Russian arms manufacturer Kalashnikov, founded in 1807, supplied weapons to Russia’s imperial tsars and still equips the Russian army today.
Though it is most famous for the AK-47 rifle, the company – whose full name is Kalashnikov Concern – has expanded into a global arms manufacturer for 27 countries.
But some of their latest prototypes appear downright bizarre and have been widely mocked by experts.
There is no hard evidence to suggest that these prototypes are in use yet or fit for purpose. Leonid Bershidsky, a Bloomberg opinion writer, said most Kalashnikov prototypes are just for show.
Take a look at 15 of the company’s bizarre new prototypes below – from personal aircrafts to desert buggies with machine guns mounted on top.
1. This manned UAV known as a “concept aircraft,” which looks like a miniature Pod-Racer from “Star Wars.” It’s not clear what it’s used for.
Here’s what it looks like without its protective shell. The aircraft looks like it is propelled by eight spinning blades around the pilot, who doesn’t seem too bothered by health and safety issues.
2. This armour-plated assault-boat for Russia’s “Special Operations Forces.”
In this very dramatic, Hollywood-like demonstration video, the armour-plated boat takes mock heavy artillery fire, before beaching and deploying ground troops.
Kalashnikov looks to have slapped on some fun special effects, just to increase the spectacle.
The company says the boat has a range of 400 nautical miles and comes with a UAV that hovers over the boat as extra surveillance.
3. This underwhelming desert buggy called the “Tourist,” fitted with an automatic machine gun mounted on the roof…
… which, upon closer inspection, looks like a normal dune-buggy with a gun placed on the roof.
4. This bizarre weapon, known as the REX-1. Kalashnikov says it can shoot down drones with electronic waves, jam mobile communications and WiFi signals, which would make electronic devices useless.
Here’s a demonstration video Kalashnikov made:
Kalashnikov say it can also also jam mobile communications and Wi-Fi signals.
5. This slingshot-launched video surveillance UAV, called the “ZALA 421-16E2.” The company says it can operate from as far as 22 miles away from the controller, and fits into a portable bag.
6. This “heavy motorbike,” also known as “Izh,” which has a maximum speed of 155 mph. It will apparently be part of President Vladimir Putin’s motorcade next year.
Take a look at the wild promotional video for it.
7. These electric police interceptor motorbikes, supposedly for the Moscow Police to use.
8. This golden robot named “Igorek,” which seems straight out of the movie “Aliens.” The company says it will be used to “solve engineering and combat tasks,” without specifying what they would be.
9. This “shield special vehicle,” a crowd control truck designed for the Russian police for riot control. It is apparently equipped with a protected cabin, water cannon, steel shield, and can deploy a huge fold-out wall to block rioters. Watch a live demonstration of how the anti-riot wall works here:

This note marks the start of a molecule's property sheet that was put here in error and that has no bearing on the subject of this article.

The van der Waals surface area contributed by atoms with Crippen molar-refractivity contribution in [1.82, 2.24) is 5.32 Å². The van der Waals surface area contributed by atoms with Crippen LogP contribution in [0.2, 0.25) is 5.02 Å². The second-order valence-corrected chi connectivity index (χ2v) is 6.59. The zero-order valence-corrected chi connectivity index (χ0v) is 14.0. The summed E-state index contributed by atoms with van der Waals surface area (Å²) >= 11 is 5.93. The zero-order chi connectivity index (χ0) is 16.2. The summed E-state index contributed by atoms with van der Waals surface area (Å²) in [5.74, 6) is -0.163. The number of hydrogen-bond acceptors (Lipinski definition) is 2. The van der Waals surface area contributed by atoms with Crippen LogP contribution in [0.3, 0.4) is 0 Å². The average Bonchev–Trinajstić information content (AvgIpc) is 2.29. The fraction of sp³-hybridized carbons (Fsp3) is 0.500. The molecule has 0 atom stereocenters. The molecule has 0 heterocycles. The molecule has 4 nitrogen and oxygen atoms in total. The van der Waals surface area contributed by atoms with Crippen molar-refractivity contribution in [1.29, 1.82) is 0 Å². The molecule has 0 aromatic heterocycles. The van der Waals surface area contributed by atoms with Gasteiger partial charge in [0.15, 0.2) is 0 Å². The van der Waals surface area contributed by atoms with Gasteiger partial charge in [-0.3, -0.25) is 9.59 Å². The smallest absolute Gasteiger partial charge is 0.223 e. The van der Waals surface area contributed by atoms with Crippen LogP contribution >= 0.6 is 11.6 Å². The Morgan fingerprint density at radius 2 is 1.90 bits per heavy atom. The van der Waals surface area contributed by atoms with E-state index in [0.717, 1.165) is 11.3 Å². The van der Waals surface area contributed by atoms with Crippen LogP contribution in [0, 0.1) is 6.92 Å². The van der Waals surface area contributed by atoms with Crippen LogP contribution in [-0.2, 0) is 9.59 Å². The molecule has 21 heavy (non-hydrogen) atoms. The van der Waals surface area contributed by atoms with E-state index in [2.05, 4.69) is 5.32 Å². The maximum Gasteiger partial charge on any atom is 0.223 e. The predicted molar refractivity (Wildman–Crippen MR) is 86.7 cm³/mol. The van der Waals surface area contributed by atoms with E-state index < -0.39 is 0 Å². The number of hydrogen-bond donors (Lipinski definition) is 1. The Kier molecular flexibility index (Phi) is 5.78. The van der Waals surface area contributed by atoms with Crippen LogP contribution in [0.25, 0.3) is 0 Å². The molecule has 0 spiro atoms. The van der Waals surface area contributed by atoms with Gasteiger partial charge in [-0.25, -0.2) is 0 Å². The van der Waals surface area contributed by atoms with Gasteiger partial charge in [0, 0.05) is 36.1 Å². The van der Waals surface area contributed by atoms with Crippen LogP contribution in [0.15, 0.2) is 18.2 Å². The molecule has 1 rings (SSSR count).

10. This new “silent” electric bike, designed for the Russian special services and is perfect for search operations and raids, Kalashnikov says. It’s not clear how it can remain quiet, but Kalashnikov says it “has already passed the first tests.”
Watch this video from 0:27 onwards to see it in action. Kalashnikov says it can also move across rough terrain quietly.
11. This AI-controlled gun can detect and recognise targets, determine priorities, and open fire autonomously, Kalashnikov says. The company says the gun can also avoid destroying objects that aren’t dangerous, like certain animals.
12. This vest, made by Kalashnikov subsidy Zala Aero, that supposedly blocks enemies from tracking your location. It looks straight out of a James Bond film. The company didn’t give much more information on how it would work.
13. The “Uran-6 complex,” a landmine detector that looks a bit like farm machinery.
According to the promotional video, the user can remotely operate the machine with a tablet device.
14. The SVCh sniper rifle, which Putin got to try out himself.
Russian media claimed that the president hit the target “more than half the time,” even though the target was placed at “maximum distance.”
15. The CV-1 electric car — which has a Soviet-era aesthetic — that Kalashnikov thinks can rival Elon Musk’s Tesla.
Kalashnikov claimed that the car, which was unveiled at a military exposition in Moscow this August, can run for 217 miles and reach 62 mph in six seconds.
The company also told Russian news outlet RBC it expected the the CV-1 to “keep up” with Tesla.
Bershidsky, the Bloomberg opinion writer, called the electric car “goofy.”
“The prototype is just a way to draw attention to the company’s bold diversification away from guns,” he wrote.
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